New and Improved

‘New and improved’ is not just a bit of harmless puffery; it’s a two-party addiction.  Stupid consumers must have and stupid companies must produce – new and improved stuff.  And it hurts third parties.  Such as the animals who are used to test a product every time it changes, every time it becomes new and improved.  And, perhaps more importantly (though I’m really not sure anymore), the people who won’t get their needs met because resources are being spent on stupid people’s wants.

There is a difference.  Between needs and wants.  One you can do without, the other you can’t.  People like to call wants ‘needs’, however, because needs are more compelling, and such people are thus being manipulative: to say ‘I need X’ makes it sound like it’s not an option, like X must be provided; but to say ‘I want X’ leaves the other more free not to fulfil the request.  We need clean water, nutritious food, shelter/warmth, and sometimes, medical care.  Everything else is a want.  (So yes, Freud and Maslow and every man since who says sex is a need – you’re wrong.  Evidence supports the contrary claim: surprising as this may seem, people who don’t have sex do not die.)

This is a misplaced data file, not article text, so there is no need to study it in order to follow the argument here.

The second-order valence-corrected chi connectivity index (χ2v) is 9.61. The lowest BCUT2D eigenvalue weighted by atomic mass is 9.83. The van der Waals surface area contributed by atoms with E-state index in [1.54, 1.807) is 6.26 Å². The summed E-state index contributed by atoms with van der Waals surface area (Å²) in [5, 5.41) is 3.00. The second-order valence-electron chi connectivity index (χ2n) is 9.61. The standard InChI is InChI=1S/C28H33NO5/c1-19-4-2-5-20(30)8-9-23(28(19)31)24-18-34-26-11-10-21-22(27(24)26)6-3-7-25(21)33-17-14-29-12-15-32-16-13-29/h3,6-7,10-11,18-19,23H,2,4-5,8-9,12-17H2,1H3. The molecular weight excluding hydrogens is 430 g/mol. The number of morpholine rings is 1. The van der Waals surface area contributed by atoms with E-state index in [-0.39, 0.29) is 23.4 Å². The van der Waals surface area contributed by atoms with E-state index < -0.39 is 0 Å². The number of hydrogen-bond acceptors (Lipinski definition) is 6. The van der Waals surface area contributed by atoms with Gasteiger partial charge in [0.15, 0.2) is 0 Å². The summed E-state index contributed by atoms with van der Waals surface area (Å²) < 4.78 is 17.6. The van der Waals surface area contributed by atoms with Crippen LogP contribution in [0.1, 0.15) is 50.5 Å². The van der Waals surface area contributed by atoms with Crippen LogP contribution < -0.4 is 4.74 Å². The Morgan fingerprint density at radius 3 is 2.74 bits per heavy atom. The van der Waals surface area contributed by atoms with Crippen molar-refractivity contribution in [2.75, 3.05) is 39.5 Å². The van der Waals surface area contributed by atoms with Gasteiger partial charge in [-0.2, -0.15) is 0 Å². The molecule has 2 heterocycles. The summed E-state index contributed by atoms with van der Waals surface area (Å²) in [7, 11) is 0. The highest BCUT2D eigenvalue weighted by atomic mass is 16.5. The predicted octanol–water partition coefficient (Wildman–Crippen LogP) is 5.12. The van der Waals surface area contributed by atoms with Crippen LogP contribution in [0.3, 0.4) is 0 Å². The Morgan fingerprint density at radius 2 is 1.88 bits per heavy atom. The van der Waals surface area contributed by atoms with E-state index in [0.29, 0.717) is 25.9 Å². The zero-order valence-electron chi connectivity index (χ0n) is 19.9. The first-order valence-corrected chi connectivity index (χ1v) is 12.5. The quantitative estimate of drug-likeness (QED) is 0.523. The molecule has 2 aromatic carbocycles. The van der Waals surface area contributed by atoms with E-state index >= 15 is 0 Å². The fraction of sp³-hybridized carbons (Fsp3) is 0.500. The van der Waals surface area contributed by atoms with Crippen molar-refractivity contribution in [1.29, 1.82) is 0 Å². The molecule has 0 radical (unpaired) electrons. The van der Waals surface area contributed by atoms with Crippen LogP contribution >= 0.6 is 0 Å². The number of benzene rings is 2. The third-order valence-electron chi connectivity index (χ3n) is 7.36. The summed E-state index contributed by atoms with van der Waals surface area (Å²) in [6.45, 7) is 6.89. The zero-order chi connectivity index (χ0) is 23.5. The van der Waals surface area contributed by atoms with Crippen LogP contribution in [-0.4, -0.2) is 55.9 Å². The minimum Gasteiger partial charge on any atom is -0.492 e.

Nor do you die without the new and improved dish detergent or lip gloss.  Or this year’s Chrysler.  Don’t get me wrong: many improvements are indeed improvements; some are even valuable improvements.  The new detergents without phosphates are much better than the ones we had before, the ones with phosphates.  And the car with the catalytic converter and higher mpg is better than its predecessor.  But most changes are not improvements.  (There is a difference – between change and improvement.)  And most improvements are not significant enough to warrant new and improved products at the rate they’re being put on the market.

Most of the new and improved stuff is stuff we don’t need.  Actually, so is most of the old and unimproved stuff.  There’s a frighteningly high number of people in our society who exhibit arrested development, who seem stuck at the infantile phase of shouting ‘More! More! I want more!’  I yearn for the day when kids across our country do not start each day reciting a prayer or the anthem but the words ‘We don’t need.’  Because, by and large, in Canada, we don’t.  We don’t need.  We already have.  Enough.

Growth is not always good.  We have these good associations with the word because we think of a child growing.  But the healthy child stops growing when it reaches an optimum size.  There’s a name for unlimited growth: cancer.

And it’s this not stopping, it’s this making and taking more than we need, that has gotten us into this dead end.  The oil supplies will run out, according to the oil industry, by 2040.  The ozone layer is still dealing with the CFCs we released in the 1980s.  We have enough radioactive garbage to make a six foot high pile stretching clear across our country and we don’t know what to do with it.  Isn’t it time to stop?  To grow up and say ‘No thank you, I’m fine, I have enough’?

 

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